In a speech before the Professional BusinessWomen of California in San Francisco on Tuesday night, former presidential candidate Hillary Clinton spoke about the "indignities" women—especially those of color—face daily for "simply doing their jobs."
In remarks that also touched on the the dearth of women in top Trump administration roles, failed Republican efforts to overhaul Obamacare, and the need for better paid family leave, Clinton cited two recent examples of what she saw as ill treatment of prominent black women.
She cited the heated exchange earlier on Tuesday between Press Secretary Sean Spicer and April Ryan, correspondent for American Urban Radio Networks, in which Spicer reprimanded Ryan for shaking her head.
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During a White House briefing, Spicer denied that the administration had any connection to Russia and implied that speculation about such ties was the result of unfounded media reports.
When Ryan pressed him further on the issue and asked about President Donald Trump meeting with former Secretary of State Condoleezza Rice, whom Trump called a "bitch" in 2006, Spicer accused Ryan of "having an agenda" and told her, "Please stop shaking your head again."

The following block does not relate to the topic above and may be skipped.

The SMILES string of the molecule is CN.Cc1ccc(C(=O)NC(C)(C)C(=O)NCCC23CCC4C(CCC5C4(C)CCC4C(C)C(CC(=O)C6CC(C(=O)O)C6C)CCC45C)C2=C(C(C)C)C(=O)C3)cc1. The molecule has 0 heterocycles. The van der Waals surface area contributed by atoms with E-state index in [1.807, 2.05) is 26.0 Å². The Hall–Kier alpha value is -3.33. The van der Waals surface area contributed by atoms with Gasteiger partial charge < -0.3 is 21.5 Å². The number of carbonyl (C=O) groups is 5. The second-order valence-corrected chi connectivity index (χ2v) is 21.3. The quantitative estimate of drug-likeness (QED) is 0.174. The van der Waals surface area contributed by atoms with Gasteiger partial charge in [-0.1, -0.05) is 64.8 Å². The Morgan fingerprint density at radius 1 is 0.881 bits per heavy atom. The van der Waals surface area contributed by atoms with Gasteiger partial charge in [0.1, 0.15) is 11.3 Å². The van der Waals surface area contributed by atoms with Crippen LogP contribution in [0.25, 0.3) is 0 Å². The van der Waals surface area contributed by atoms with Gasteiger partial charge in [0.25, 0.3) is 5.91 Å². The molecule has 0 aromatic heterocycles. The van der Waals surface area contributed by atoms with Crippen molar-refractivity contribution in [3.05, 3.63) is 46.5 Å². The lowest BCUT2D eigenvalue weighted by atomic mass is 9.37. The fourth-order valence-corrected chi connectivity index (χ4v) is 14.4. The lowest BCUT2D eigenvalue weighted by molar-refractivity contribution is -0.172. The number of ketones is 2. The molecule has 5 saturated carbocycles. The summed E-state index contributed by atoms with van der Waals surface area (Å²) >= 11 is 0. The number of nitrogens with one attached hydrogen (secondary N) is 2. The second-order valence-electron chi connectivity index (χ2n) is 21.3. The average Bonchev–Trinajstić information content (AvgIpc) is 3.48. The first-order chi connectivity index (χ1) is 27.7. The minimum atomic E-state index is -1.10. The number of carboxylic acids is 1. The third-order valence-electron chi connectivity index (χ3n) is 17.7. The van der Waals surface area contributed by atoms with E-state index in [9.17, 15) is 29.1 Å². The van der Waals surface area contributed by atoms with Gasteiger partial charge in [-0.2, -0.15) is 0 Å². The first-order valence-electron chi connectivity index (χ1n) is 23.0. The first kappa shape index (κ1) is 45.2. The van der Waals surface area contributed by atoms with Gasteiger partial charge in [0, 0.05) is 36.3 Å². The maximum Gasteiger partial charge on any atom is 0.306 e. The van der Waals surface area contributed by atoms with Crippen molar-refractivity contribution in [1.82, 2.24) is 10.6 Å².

Tuesday night, Clinton defended Ryan. "April Ryan, a respected journalist with unrivaled integrity, was doing her job just this afternoon in the White House press room when she was patronized and cut off trying to ask a question," Clinton said on stage.
The former secretary of state also mentioned Bill O'Reilly's recent comment about Rep. Maxine Waters's (D-Calif.) hair. The Fox New host called it a "James Brown wig," an insult that some interpreted as racist and sexist. Since Trump's election, Waters has repeatedly blasted the president's rhetoric and agenda.
"One of our own California congressmen Maxine Waters was taunted with a racist joke about her hair," Clinton said on Tuesday. "Too many women, especially women of color, have had a lifetime of practice taking precisely these kinds of indignities in stride."
"But why should we have to?" she said. "And any woman who thinks this couldn’t be directed at her is living in a dream world."